Outside my window, branches touching the surface of the glass, is a quince tree. When the wind blows, it rakes back and forth like a bow against strings. The resulting screeches are those of a beginner violinist. It's a reminder of the elementary school spring concert and all its excitement and enthusiasms.
The other day I was out in the barn, hooping all my steroid angst out, when a friend texted me the phrase, "when the pandemic is over," and I wrote back, "That's the title of my collection of essays, written in invisible ink on the inside of my ribcage."
That afternoon, grey and rainy, I retreated under a blanket to read Dario Fo's Mysterio Buffo. I laughed, and sort of felt sad at the same time. How am I almost 52 and I never knew of this play? My father would have loved it. I've been watching clips of Fo's performances on YouTube, in Italian, and then reading the English translation of the play, much in the same way I read poetry by my favorite Spanish poets, a delighted flipping back and forth between the original language and the translation.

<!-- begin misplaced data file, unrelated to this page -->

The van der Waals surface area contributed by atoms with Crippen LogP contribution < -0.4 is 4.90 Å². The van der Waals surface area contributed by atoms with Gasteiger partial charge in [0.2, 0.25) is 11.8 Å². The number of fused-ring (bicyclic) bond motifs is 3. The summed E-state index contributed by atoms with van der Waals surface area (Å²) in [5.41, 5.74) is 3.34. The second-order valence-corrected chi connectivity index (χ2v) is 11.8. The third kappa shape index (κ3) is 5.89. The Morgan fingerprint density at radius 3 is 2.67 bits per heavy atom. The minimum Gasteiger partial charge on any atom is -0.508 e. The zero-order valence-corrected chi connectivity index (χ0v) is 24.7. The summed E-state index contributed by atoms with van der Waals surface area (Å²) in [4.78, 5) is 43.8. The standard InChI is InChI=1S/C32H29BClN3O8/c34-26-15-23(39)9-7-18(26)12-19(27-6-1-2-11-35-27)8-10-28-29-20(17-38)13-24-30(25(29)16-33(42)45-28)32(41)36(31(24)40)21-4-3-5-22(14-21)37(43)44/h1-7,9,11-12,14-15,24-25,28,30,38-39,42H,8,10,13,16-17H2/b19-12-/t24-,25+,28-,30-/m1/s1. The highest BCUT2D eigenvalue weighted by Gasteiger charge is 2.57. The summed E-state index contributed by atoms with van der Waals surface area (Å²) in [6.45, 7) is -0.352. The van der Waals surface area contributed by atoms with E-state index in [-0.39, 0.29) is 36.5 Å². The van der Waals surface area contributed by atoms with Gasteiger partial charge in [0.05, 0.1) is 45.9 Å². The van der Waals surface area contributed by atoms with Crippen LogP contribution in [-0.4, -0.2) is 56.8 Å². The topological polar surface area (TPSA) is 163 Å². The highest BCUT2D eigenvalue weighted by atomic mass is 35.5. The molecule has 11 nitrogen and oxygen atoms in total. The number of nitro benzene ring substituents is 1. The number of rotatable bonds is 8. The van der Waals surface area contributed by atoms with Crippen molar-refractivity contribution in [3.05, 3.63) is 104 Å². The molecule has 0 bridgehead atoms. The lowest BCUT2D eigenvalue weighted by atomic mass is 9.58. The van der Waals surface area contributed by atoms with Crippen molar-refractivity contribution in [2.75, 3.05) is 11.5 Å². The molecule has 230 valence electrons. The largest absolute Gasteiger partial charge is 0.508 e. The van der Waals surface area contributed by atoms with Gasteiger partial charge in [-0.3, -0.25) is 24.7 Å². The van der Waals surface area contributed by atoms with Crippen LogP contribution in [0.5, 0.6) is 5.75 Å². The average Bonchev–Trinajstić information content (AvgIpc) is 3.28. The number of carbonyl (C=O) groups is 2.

I'm glad to be off of steroids now. My energy level was high at first, and then that tapered into a sweet, sweet rage for absolutely everything. The other night as I watched Dan put seasoning salt on his food I yelled, "Enjoy your early death!" What patience I have normally (which isn't much, I have to say) was whittled to a shard of a toothpick that I'd be inclined to stab into someone's eye if given the chance. It was ugly.
I feel ugly, all around. This would have been the perfect time to take that Bouffon class I had scheduled that was canceled. I'm ready to work with my rage, to sing out the tones of what is written in invisible ink on the inside of my ribcage.